Peter Goldsworthy, doctor and poet, is a writer of significant style and concision. This new selection of his lyric poetry lives up to its jaunty, graffitied, lavender cover; it bespeaks lightness. And lightness is damned hard work. You don’t get there just by smiling and going to book launches.
The New Selected Poems bears out my harvested sense of his zest and pith. If Andrew Marvell had ever got into free verse, he would surely have delighted in Goldsworthy’s fancy footwork. He could have chuckled at such moments as ‘I prefer late friends / to burn in furnaces, / and not to visit in the night’, or ‘Arithmetic divides / and rules the world’. And he would have registered the gentle undercurrent of sheer mortality that runs bubbling along under the later poet’s unbuttoned ease.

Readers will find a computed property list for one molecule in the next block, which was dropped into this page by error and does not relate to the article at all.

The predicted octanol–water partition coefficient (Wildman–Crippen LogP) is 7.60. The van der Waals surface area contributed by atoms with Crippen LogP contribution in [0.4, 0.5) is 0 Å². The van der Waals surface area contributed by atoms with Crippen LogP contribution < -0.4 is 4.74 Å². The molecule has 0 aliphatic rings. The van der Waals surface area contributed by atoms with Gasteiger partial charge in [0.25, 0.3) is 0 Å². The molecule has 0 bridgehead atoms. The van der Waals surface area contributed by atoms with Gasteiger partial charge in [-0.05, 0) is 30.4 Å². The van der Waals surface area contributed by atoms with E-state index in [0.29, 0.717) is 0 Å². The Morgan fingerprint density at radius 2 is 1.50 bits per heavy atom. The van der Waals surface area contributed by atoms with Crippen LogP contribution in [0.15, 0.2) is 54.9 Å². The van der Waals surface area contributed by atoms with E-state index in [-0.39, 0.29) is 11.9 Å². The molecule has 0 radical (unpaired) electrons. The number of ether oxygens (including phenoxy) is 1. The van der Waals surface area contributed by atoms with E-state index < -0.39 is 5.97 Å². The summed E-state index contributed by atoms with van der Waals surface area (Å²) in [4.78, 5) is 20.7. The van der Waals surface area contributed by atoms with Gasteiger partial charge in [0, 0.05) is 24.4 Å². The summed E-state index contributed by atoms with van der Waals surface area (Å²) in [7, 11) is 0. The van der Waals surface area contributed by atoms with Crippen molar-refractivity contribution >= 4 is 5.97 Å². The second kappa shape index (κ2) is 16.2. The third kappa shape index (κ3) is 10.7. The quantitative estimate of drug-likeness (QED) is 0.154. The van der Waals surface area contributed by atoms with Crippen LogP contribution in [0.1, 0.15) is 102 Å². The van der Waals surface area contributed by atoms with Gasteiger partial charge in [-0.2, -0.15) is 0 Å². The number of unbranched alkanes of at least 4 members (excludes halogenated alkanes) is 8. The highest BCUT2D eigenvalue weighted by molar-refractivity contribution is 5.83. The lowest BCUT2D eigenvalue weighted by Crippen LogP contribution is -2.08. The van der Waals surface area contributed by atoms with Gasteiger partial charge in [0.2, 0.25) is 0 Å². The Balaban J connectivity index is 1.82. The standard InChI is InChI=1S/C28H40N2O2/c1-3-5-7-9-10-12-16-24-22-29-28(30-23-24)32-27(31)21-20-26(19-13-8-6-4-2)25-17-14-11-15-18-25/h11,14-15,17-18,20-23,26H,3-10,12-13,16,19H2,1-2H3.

Indeed, Andrew’s Metaphysical chums might have had much in common with Goldsworthy’s habits of mind, above all with that way of thinking that treats science or mathematics as a source of merrily dangerous language games. He now writes one suite of reflections on chemistry and its elements, another around the colours of the spectrum, those wonderful qualities that beguiled most of us in childhood, not to be explained away by physics classes. And when confronted by infinity he can say:
Number eight has fallen on its side,
an hourglass whose clock has stopped,
keeled lengthways, at attention,
like a Guardsman grown faint
with waiting for the count
Reading such lines, one travels easily back to ‘The Definition of Love’, with its famous parallel lines and teased lovers.